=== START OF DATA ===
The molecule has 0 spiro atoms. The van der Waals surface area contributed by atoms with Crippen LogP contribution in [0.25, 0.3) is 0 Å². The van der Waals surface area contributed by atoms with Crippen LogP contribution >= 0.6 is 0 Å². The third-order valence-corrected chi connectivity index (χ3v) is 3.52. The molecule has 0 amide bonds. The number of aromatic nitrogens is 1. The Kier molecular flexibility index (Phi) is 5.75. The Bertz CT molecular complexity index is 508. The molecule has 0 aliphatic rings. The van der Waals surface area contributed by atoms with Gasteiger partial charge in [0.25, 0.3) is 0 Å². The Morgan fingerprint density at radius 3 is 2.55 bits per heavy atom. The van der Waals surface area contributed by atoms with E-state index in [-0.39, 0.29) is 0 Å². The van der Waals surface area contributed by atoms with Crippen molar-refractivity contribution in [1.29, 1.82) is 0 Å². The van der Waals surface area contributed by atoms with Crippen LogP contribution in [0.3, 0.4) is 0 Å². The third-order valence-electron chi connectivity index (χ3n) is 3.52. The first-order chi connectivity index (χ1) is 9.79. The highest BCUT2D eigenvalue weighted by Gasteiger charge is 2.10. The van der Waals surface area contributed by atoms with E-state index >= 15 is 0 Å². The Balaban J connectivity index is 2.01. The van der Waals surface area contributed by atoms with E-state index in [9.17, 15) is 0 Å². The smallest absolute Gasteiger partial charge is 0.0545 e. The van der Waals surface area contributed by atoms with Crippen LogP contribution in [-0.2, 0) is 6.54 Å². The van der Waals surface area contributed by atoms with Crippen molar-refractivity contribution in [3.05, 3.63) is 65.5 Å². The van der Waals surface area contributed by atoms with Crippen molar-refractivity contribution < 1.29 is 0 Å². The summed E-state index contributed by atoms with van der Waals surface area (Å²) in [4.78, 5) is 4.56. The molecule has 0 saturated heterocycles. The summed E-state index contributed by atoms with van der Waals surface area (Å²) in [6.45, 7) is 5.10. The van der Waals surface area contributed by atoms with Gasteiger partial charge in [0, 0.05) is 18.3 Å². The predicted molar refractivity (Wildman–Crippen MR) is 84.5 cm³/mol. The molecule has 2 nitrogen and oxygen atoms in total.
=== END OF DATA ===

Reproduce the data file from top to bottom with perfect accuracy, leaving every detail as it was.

The molecule has 0 spiro atoms. The van der Waals surface area contributed by atoms with Crippen LogP contribution in [0.25, 0.3) is 0 Å². The van der Waals surface area contributed by atoms with Crippen LogP contribution >= 0.6 is 0 Å². The third-order valence-corrected chi connectivity index (χ3v) is 3.52. The molecule has 0 amide bonds. The number of aromatic nitrogens is 1. The Kier molecular flexibility index (Phi) is 5.75. The Bertz CT molecular complexity index is 508. The molecule has 0 aliphatic rings. The van der Waals surface area contributed by atoms with Gasteiger partial charge in [0.25, 0.3) is 0 Å². The Morgan fingerprint density at radius 3 is 2.55 bits per heavy atom. The van der Waals surface area contributed by atoms with E-state index in [-0.39, 0.29) is 0 Å². The van der Waals surface area contributed by atoms with Crippen molar-refractivity contribution in [1.29, 1.82) is 0 Å². The van der Waals surface area contributed by atoms with Crippen LogP contribution in [0.3, 0.4) is 0 Å². The third-order valence-electron chi connectivity index (χ3n) is 3.52. The first-order chi connectivity index (χ1) is 9.79. The highest BCUT2D eigenvalue weighted by Gasteiger charge is 2.10. The van der Waals surface area contributed by atoms with E-state index >= 15 is 0 Å². The Balaban J connectivity index is 2.01. The van der Waals surface area contributed by atoms with E-state index in [9.17, 15) is 0 Å². The smallest absolute Gasteiger partial charge is 0.0545 e. The van der Waals surface area contributed by atoms with Crippen LogP contribution in [-0.2, 0) is 6.54 Å². The van der Waals surface area contributed by atoms with Crippen molar-refractivity contribution in [3.05, 3.63) is 65.5 Å². The van der Waals surface area contributed by atoms with Crippen molar-refractivity contribution < 1.29 is 0 Å². The summed E-state index contributed by atoms with van der Waals surface area (Å²) in [4.78, 5) is 4.56. The molecule has 0 saturated heterocycles. The summed E-state index contributed by atoms with van der Waals surface area (Å²) in [6.45, 7) is 5.10. The van der Waals surface area contributed by atoms with Gasteiger partial charge in [0, 0.05) is 18.3 Å². The predicted molar refractivity (Wildman–Crippen MR) is 84.5 cm³/mol. The molecule has 2 nitrogen and oxygen atoms in total.